COPD (Chronic Obstructive Pulmonary Disease) Overview
Chronic obstructive pulmonary disease (COPD) is a lung disease that block airflow, thereby, makes breathing difficult. COPD, also known as emphysema and chronic bronchitis, is the fifth leading cause of death in world. Breathing in certain dusts, fumes, chemicals or gases in the workplace can cause serious long term lung damage. People with COPD have difficulties breathing, primarily due to the narrowing of their airways, this is called airflow obstruction. COPD is a progressive disease that makes it hard to breathe and the disease gets worse in due course of time. In COPD, the airways of the lungs become inflamed and narrowed. As the air sacs get permanently damaged, it will become increasingly difficult to breathe out. COPD is often preventable and treatable.
Causes of COPD (Chronic Obstructive Pulmonary Disease)
- Cigarette Smoking.
- Breathing in secondhand smoke
- Air pollution
- Chemical fumes
- Dust from the environment or workplace
- Once in a blue moon, a genetic condition called alpha-1 antitrypsin deficiency may cause COPD.
- People who have asthma can sometimes develop COPD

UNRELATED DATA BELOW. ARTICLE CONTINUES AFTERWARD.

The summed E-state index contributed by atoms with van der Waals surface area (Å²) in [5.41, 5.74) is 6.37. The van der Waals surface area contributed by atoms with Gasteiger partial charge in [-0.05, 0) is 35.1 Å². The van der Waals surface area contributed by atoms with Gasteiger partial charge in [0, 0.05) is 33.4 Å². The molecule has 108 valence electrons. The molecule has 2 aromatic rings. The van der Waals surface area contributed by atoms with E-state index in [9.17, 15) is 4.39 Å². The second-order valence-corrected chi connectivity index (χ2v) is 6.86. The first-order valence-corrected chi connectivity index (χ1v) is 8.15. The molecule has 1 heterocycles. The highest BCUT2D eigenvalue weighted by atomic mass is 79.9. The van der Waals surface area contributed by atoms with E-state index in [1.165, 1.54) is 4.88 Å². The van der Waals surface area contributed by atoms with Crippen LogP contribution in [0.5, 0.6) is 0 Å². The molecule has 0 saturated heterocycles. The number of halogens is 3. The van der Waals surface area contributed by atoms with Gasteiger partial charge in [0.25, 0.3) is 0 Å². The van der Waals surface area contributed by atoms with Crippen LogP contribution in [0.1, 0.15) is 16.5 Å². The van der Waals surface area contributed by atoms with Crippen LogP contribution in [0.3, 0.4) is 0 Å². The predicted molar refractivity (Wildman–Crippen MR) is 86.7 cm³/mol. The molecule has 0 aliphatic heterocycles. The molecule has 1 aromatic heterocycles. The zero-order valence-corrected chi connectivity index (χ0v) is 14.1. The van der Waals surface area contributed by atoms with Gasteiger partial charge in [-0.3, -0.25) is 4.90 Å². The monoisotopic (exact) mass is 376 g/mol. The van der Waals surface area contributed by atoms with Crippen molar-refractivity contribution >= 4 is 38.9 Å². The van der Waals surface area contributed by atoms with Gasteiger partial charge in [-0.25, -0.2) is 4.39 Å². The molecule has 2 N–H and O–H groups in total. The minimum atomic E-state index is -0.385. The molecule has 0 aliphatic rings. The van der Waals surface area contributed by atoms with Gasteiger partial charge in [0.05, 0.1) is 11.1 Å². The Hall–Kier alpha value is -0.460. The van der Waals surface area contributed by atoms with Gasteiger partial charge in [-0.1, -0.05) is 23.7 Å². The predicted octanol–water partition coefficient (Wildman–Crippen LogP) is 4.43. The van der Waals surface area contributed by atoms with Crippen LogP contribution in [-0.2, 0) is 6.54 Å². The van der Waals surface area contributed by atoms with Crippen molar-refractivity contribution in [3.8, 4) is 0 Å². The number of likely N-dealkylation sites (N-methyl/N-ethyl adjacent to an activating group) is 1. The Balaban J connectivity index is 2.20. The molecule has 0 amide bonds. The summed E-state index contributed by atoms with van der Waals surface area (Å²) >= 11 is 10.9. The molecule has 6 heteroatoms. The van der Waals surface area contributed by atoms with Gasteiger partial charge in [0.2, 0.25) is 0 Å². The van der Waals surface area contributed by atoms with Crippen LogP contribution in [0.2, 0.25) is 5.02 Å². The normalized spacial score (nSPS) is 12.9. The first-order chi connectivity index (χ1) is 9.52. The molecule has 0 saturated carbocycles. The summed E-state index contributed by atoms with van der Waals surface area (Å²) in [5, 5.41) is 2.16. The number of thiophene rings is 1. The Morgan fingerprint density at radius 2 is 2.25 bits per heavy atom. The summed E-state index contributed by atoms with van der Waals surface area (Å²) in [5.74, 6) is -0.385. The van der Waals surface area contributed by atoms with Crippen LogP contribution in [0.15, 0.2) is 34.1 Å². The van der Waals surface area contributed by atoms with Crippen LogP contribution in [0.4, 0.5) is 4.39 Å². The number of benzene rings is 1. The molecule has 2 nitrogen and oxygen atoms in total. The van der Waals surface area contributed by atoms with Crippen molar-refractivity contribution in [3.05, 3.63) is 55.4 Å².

Symptoms of COPD (Chronic Obstructive Pulmonary Disease)
Following are the most common symptoms of COPD:-
- Increasing breathlessness when exercising or moving around
- A persistent cough with phlegm that never seems to go away
- Frequent chest infections, particularly in winter
Other signs of COPD can include:
- Weight loss
- Tiredness and fatigue
- Swollen ankles
Risk Factors of COPD (Chronic Obstructive Pulmonary Disease)
- Tobacco Smoking
- Indoor air pollution (such as biomass fuel used for cooking and heating)
- Outdoor air pollution
- Occupational dusts and chemicals (vapors, irritants, and fumes)
Diagnosis of COPD (Chronic Obstructive Pulmonary Disease)
Once Chronic Obstructive Pulmonary Disease (COPD) is diagnosed clinically, the diagnosis is confirmed by a simple test called Spirometry that measures how deeply a person can breathe and how fast air can move into and out of the lungs.
Treatment of COPD (Chronic Obstructive Pulmonary Disease)
Once developed, COPD has no cure. Lifestyle changes and treatments can help you feel better, stay more active, and slow the progress of the disease. Effective therapies are available that can control symptoms, reduce risk of complications and improve your ability to go ahead with a vigorous life.
- Quit Smoking Immediately
- Life Style Changes
Medications for COPD (Chronic Obstructive Pulmonary Disease)
- Bronchodilators relax the muscles around your airways. This helps open your airways and makes breathing easier.
- Combination of medicines that includes a bronchodilator and an inhaled steroid are advised in severe cases. Steroids help reduce airway inflammation, using inhaled steroids alone is not a preferred treatment
- Oxygen Therapy can help you breathe better in severe COPD cases, where intake of Oxygen is less than required. Oxygen is given through nasal prongs or a mask.
- Surgery usually is a last resort for people who have severe symptoms that have not improved from taking medicines.
- Lung Volume Reduction Surgery
- Lung Transplant